fig3
Figure 3: (a) TEM image showing the spherical Ag nanoparticles of the seed solution (3–10 nm scale bar 20 nm), (b) faceted hexagonal Ag nanoparticles of 15–20 nm with twin boundaries (scale bar 20 nm), (c) highly faceted hexagonal Ag nanobulk with 120 nm size (100 nm), (d) highly faceted hexagonal Ag nanoplates with twin boundary showing a (111) plane with a (d) spacing of 2.36 Å.
3.4. Mechanism of Formation

The mechanism of kinetically controlled synthesis of the hexagonal Ag nanoplates can be discussed as follows. In order to get plate like structure, the precursor reduction rate must be greatly reduced, forcing the Ag atoms to form seeds through random hexagonal close packing with the inclusion of stacking faults. This is achieved by using wider growth conditions. Firstly a mild reducing agent dextrose was used which promotes the formation of twinned seeds in addition to making the synthesis a kinetically controlled one. Xiong and Xia have [32] demonstrated that the use of a mild reducing agent such as citric acid or ascorbic acid can promote the formation of twined seeds. Murphy and Jana [33] have shown that the addition of preformed seeds to a metal precursor in the presence of a weak reducing agent effectively isolates the nucleation and growth events allowing control over the size and shape of the resulting nanoparticles. Secondary nucleation during the growth stage was inhibited. Secondly, urea a habit modifier PVP as capping agent, helps in the formation of two-dimensional plate-like structures. Use of PVP in anisotropic synthesis of silver nanoplates and preferential adsorption of PVP to the (100) plane has been reported in literature [9, 34]. Thus (100) plane is retained, and preferential addition of silver atoms to the (111) planes was facilitated. In addition to being a habit modifier by getting adsorbed to specific crystal planes, urea was reported [27] to change the reaction path significantly by being a source of cyanate and carbonate ions and thus forming the composite intermediates and .

Decomposition of urea in solution occurs as follows [27]

In an alkaline solution, cyanate ions react with hydroxide ions to form carbonate ions and ammonium ion according to The intermediates were then reduced by dextrose to silver at a relatively slow rate. The kinetically controlled reaction pathway provided sufficient time for the PVP molecules and urea to adsorb onto the silver surfaces. As a result, we need not add many PVP molecules to obtain a uniform dispersion of nanosilver. Some of the urea might have chelated with silver, further slowing down the reduction reaction of the silver ion, and significantly altered the reduction kinetics. The shape of silver nanoparticles is determined by the nature of reducing agent, capping agent, molar concentration ratio of capping agent to silver nitrate, temperature, and reaction time. In the case of mild reducing agent like dextrose, the rate of reduction of is moderate, and, when PVP/AgNO3 ratio is 1 : 1, PVP can act mostly as capping agent and may not be a reducing agent in the present study. Yang et al. [35] have reported the solvothermal synthesis of hexagonal Ag nanoplates in DMF assisted by PVP at 140°C. The reaction time was 6 hrs. He has proposed that as PVP/AgNO3 ratio decreases, anisotropy increases, but, in the absence of PVP only spherical particles were obtained. In the present study, the temperature is considerably less (50°C), and the duration of reaction is 3 hrs. These conditions favour anisotropy, and the PVP gets adsorbed preferentially to (100) facets of the FCC silver, and this increases the growth rate along (111). All these factors favored the formation of hexagonal nanoplates of size 15–20 nm.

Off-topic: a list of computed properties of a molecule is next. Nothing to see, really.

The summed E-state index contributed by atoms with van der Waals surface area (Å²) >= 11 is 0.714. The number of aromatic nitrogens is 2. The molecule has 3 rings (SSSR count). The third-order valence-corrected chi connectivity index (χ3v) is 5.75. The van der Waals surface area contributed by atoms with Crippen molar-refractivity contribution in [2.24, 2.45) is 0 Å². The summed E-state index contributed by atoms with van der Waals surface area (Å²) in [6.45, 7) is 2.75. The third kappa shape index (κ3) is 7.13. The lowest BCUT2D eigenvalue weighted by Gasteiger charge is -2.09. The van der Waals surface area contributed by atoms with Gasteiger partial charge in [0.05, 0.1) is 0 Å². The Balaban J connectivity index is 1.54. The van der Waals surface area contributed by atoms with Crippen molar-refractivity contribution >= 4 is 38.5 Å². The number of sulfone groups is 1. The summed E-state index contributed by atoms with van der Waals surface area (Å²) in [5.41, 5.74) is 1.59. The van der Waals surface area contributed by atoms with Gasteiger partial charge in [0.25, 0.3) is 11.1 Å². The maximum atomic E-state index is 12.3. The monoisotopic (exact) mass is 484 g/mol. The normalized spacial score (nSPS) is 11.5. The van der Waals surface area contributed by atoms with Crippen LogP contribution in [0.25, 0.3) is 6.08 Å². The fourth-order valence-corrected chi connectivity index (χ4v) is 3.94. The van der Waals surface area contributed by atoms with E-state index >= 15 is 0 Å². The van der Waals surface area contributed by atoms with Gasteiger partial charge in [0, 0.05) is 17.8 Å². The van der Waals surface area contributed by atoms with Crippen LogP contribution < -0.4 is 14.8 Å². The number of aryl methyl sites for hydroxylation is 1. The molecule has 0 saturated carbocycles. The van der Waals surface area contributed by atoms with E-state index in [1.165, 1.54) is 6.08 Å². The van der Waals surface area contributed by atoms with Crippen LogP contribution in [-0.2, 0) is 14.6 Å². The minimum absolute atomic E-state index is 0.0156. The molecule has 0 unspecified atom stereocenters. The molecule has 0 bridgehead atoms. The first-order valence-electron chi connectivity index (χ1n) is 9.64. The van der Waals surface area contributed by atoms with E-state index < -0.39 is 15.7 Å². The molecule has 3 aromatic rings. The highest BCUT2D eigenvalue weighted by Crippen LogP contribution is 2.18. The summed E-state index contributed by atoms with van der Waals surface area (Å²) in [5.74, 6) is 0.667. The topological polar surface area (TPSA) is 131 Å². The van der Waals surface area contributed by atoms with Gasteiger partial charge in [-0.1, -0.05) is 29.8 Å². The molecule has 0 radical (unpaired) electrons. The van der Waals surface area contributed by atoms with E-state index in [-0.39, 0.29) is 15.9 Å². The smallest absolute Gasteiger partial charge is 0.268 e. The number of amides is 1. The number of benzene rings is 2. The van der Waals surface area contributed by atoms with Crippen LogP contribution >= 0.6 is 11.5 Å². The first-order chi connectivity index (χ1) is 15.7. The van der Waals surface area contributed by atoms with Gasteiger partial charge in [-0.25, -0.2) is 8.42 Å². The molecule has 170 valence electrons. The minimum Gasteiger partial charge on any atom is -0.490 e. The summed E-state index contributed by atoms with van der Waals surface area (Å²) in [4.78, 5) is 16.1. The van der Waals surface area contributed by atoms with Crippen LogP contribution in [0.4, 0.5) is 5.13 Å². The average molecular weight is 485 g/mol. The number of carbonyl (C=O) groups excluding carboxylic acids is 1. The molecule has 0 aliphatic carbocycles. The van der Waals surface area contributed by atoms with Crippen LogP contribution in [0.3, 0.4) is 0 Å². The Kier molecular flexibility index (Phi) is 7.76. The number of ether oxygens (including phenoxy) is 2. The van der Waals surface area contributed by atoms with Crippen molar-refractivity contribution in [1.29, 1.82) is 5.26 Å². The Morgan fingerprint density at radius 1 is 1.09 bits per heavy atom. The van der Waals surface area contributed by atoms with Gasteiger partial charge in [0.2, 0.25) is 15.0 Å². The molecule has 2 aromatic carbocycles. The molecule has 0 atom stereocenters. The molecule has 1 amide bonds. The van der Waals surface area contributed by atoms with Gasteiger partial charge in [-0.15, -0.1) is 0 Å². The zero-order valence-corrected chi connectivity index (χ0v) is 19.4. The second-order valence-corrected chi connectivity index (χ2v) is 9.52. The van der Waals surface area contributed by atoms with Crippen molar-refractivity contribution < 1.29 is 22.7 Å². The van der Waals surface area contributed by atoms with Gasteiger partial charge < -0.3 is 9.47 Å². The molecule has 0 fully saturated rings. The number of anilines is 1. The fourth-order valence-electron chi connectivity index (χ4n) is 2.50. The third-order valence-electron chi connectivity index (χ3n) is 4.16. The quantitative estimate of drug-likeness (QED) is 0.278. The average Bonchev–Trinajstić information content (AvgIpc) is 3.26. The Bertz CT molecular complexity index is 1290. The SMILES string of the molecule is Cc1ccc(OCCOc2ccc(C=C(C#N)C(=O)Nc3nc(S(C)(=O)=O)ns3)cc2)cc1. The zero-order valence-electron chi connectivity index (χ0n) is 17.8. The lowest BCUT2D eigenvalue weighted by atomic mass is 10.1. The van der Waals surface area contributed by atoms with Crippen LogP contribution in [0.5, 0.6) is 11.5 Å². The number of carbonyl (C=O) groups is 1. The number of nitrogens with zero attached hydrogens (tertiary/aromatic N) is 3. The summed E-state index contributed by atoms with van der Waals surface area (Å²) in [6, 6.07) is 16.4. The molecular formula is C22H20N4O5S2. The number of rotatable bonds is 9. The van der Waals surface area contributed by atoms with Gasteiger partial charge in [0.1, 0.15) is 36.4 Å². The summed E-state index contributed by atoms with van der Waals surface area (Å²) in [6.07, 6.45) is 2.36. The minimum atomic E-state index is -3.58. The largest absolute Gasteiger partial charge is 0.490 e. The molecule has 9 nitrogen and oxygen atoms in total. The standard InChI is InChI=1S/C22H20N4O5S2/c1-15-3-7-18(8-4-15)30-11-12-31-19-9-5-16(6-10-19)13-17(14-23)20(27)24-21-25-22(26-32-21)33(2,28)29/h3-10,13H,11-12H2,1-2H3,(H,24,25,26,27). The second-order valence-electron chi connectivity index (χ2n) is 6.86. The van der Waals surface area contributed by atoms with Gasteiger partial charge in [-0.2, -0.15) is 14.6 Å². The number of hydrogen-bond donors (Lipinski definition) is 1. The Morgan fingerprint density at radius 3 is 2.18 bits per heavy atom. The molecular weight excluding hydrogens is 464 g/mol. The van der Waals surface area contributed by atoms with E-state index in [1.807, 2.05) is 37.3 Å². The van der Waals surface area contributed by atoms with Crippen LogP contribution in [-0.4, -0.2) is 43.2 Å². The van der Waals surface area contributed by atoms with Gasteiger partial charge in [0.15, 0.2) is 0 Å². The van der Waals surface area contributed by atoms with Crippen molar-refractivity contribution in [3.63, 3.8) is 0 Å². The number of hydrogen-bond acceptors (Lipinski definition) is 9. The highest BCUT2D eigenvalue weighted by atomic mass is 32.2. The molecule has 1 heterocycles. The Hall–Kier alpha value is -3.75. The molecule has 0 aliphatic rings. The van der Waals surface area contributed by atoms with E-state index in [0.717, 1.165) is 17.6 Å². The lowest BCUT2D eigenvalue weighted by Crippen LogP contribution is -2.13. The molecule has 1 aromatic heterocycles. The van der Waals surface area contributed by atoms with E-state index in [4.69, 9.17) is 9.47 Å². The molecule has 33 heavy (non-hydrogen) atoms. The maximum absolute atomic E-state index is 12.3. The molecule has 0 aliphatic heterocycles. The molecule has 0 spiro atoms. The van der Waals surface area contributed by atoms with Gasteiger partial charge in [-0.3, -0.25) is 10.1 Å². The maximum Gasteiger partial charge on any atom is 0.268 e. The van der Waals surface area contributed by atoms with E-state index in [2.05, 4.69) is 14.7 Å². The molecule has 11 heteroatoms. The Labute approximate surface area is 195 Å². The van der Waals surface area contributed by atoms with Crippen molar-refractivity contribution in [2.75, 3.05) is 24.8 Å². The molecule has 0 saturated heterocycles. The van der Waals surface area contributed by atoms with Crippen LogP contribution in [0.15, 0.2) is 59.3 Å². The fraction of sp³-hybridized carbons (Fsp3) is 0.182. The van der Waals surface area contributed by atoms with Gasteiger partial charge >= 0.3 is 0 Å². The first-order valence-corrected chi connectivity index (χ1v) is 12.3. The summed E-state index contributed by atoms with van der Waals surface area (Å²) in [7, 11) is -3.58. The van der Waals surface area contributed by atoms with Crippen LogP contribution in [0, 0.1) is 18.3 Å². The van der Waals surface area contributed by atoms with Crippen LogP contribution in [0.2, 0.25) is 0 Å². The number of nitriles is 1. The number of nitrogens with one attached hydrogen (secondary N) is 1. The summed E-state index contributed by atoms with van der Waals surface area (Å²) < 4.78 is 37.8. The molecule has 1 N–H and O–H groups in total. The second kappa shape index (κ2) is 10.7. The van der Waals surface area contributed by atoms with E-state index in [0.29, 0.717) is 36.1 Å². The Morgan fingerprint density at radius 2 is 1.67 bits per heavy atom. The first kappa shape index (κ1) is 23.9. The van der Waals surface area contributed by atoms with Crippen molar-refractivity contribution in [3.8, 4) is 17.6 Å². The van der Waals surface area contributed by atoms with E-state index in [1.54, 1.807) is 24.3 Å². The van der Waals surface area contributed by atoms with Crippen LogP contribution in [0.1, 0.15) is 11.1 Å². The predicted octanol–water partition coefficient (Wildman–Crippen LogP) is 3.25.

4. Conclusion

The use of a mild reducing agent like dextrose, higher concentration of AgNO3, polyvinylpyrrolidone (PVP), and urea as a modifier maneuvered the reduction of AgNO3 in a kinetically controlled pathway to produce hexagonal silver nanoplates at a moderate temperature of 50°C. The reaction time is also considerably less when compared to other existing methods. Moderately monodispersed hexagonal plates of size 15–20 nm were achieved by the combined use of urea and PVP by adsorption of both to specific crystal planes. The crystal structure was confirmed by XRD data and was determined to possess mostly (111) facets and smaller regions of (100) facets as particle size increases. The formation of these hexagonal nanoplates is attributed to the possible intermediate formation to slow down the synthesis and adsorption of urea and PVP to specific crystal planes. The present work may help to modify optical properties of Ag nanoplates in the visible and near infrared (NIR) region by controlling their edge length to thickness ratio. These properties and applications of silver nanoparticles relate to their morphology and size.

Acknowledgment

One of the authors (G. C. J. Swarnavalli) is grateful to University Grants Commission (UGC), New Delhi, for the awards of Teacher Fellowship under the Faculty Development Programme (FDP). The authors thank SAIF and Nano facilities at IIT Madras (a unit of DST) for recording UV-Visible spectra and TEM micrographs. The authors thank Dr. S. Dinakaran, Department of Physics, Prathyusha Institute of Technology and Management (PITAM), Aranvoilkuppam, for his help and fruitful discussions.